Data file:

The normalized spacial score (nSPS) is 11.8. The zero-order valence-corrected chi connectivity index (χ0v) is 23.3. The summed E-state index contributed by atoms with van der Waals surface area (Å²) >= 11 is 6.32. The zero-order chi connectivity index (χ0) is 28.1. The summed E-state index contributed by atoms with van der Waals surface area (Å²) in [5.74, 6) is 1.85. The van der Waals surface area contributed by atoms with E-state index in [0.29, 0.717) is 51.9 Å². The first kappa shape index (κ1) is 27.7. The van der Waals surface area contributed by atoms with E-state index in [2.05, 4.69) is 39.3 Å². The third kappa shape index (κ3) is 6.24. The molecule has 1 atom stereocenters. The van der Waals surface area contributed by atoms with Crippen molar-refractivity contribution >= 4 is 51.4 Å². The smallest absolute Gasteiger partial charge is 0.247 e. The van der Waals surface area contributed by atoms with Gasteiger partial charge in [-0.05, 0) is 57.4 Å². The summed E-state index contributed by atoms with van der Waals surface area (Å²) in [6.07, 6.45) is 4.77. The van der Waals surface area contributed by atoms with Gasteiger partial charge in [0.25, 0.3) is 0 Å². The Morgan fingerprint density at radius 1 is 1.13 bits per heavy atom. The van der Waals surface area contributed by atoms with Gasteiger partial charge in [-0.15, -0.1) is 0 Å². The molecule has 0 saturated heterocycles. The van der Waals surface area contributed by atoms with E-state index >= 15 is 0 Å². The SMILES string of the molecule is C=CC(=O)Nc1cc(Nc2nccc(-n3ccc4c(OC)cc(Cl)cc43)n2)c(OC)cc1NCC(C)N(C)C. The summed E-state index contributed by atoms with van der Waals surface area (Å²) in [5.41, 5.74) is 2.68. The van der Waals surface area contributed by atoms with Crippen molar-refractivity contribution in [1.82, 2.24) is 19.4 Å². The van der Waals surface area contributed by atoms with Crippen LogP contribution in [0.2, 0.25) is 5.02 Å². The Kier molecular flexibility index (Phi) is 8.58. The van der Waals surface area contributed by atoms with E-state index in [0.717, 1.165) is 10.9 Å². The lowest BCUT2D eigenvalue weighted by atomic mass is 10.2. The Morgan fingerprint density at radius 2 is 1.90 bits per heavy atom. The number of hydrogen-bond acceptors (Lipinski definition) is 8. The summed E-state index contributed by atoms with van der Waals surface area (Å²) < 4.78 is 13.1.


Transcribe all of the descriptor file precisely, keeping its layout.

The normalized spacial score (nSPS) is 11.8. The zero-order valence-corrected chi connectivity index (χ0v) is 23.3. The summed E-state index contributed by atoms with van der Waals surface area (Å²) >= 11 is 6.32. The zero-order chi connectivity index (χ0) is 28.1. The summed E-state index contributed by atoms with van der Waals surface area (Å²) in [5.74, 6) is 1.85. The van der Waals surface area contributed by atoms with E-state index in [0.29, 0.717) is 51.9 Å². The first kappa shape index (κ1) is 27.7. The van der Waals surface area contributed by atoms with E-state index in [2.05, 4.69) is 39.3 Å². The third kappa shape index (κ3) is 6.24. The molecule has 1 atom stereocenters. The van der Waals surface area contributed by atoms with Crippen molar-refractivity contribution >= 4 is 51.4 Å². The smallest absolute Gasteiger partial charge is 0.247 e. The van der Waals surface area contributed by atoms with Gasteiger partial charge in [-0.05, 0) is 57.4 Å². The summed E-state index contributed by atoms with van der Waals surface area (Å²) in [6.07, 6.45) is 4.77. The van der Waals surface area contributed by atoms with Gasteiger partial charge in [0.25, 0.3) is 0 Å². The Morgan fingerprint density at radius 1 is 1.13 bits per heavy atom. The van der Waals surface area contributed by atoms with Gasteiger partial charge in [-0.15, -0.1) is 0 Å². The molecule has 0 saturated heterocycles. The van der Waals surface area contributed by atoms with E-state index >= 15 is 0 Å². The SMILES string of the molecule is C=CC(=O)Nc1cc(Nc2nccc(-n3ccc4c(OC)cc(Cl)cc43)n2)c(OC)cc1NCC(C)N(C)C. The summed E-state index contributed by atoms with van der Waals surface area (Å²) in [5.41, 5.74) is 2.68. The van der Waals surface area contributed by atoms with Crippen molar-refractivity contribution in [1.82, 2.24) is 19.4 Å². The van der Waals surface area contributed by atoms with Crippen LogP contribution in [0.2, 0.25) is 5.02 Å². The Kier molecular flexibility index (Phi) is 8.58. The van der Waals surface area contributed by atoms with E-state index in [0.717, 1.165) is 10.9 Å². The lowest BCUT2D eigenvalue weighted by atomic mass is 10.2. The Morgan fingerprint density at radius 2 is 1.90 bits per heavy atom. The number of hydrogen-bond acceptors (Lipinski definition) is 8. The summed E-state index contributed by atoms with van der Waals surface area (Å²) < 4.78 is 13.1.